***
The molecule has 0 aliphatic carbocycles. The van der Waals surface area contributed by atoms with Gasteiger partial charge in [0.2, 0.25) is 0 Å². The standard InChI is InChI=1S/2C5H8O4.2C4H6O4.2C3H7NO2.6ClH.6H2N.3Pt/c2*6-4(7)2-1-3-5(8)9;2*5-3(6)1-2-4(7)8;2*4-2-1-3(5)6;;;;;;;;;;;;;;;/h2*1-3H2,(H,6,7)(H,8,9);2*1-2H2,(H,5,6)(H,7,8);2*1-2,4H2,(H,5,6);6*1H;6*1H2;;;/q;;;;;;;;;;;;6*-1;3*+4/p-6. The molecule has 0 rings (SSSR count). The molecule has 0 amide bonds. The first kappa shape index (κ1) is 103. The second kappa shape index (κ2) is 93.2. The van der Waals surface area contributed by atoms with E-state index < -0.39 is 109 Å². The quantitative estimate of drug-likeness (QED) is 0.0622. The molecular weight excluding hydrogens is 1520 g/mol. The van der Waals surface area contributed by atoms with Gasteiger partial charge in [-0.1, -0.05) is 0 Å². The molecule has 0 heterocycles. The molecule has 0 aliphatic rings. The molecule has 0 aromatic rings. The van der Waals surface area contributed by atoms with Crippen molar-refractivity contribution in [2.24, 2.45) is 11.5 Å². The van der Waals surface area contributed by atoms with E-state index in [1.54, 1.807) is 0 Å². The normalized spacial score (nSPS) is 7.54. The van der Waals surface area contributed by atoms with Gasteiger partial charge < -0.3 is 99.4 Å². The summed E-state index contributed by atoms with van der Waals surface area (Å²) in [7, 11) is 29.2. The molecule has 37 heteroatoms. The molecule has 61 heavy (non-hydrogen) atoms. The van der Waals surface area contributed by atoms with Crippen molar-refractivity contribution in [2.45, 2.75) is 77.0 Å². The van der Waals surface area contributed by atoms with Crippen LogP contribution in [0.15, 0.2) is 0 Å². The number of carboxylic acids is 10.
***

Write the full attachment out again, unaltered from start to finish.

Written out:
The molecule has 0 aliphatic carbocycles. The van der Waals surface area contributed by atoms with Gasteiger partial charge in [0.2, 0.25) is 0 Å². The standard InChI is InChI=1S/2C5H8O4.2C4H6O4.2C3H7NO2.6ClH.6H2N.3Pt/c2*6-4(7)2-1-3-5(8)9;2*5-3(6)1-2-4(7)8;2*4-2-1-3(5)6;;;;;;;;;;;;;;;/h2*1-3H2,(H,6,7)(H,8,9);2*1-2H2,(H,5,6)(H,7,8);2*1-2,4H2,(H,5,6);6*1H;6*1H2;;;/q;;;;;;;;;;;;6*-1;3*+4/p-6. The molecule has 0 rings (SSSR count). The molecule has 0 amide bonds. The first kappa shape index (κ1) is 103. The second kappa shape index (κ2) is 93.2. The van der Waals surface area contributed by atoms with E-state index < -0.39 is 109 Å². The quantitative estimate of drug-likeness (QED) is 0.0622. The molecular weight excluding hydrogens is 1520 g/mol. The van der Waals surface area contributed by atoms with Gasteiger partial charge in [-0.1, -0.05) is 0 Å². The molecule has 0 heterocycles. The molecule has 0 aliphatic rings. The molecule has 0 aromatic rings. The van der Waals surface area contributed by atoms with Crippen molar-refractivity contribution in [2.24, 2.45) is 11.5 Å². The van der Waals surface area contributed by atoms with E-state index in [1.54, 1.807) is 0 Å². The normalized spacial score (nSPS) is 7.54. The van der Waals surface area contributed by atoms with Gasteiger partial charge < -0.3 is 99.4 Å². The summed E-state index contributed by atoms with van der Waals surface area (Å²) in [7, 11) is 29.2. The molecule has 37 heteroatoms. The molecule has 61 heavy (non-hydrogen) atoms. The van der Waals surface area contributed by atoms with Crippen molar-refractivity contribution in [2.45, 2.75) is 77.0 Å². The van der Waals surface area contributed by atoms with Crippen LogP contribution in [0.15, 0.2) is 0 Å². The number of carboxylic acids is 10.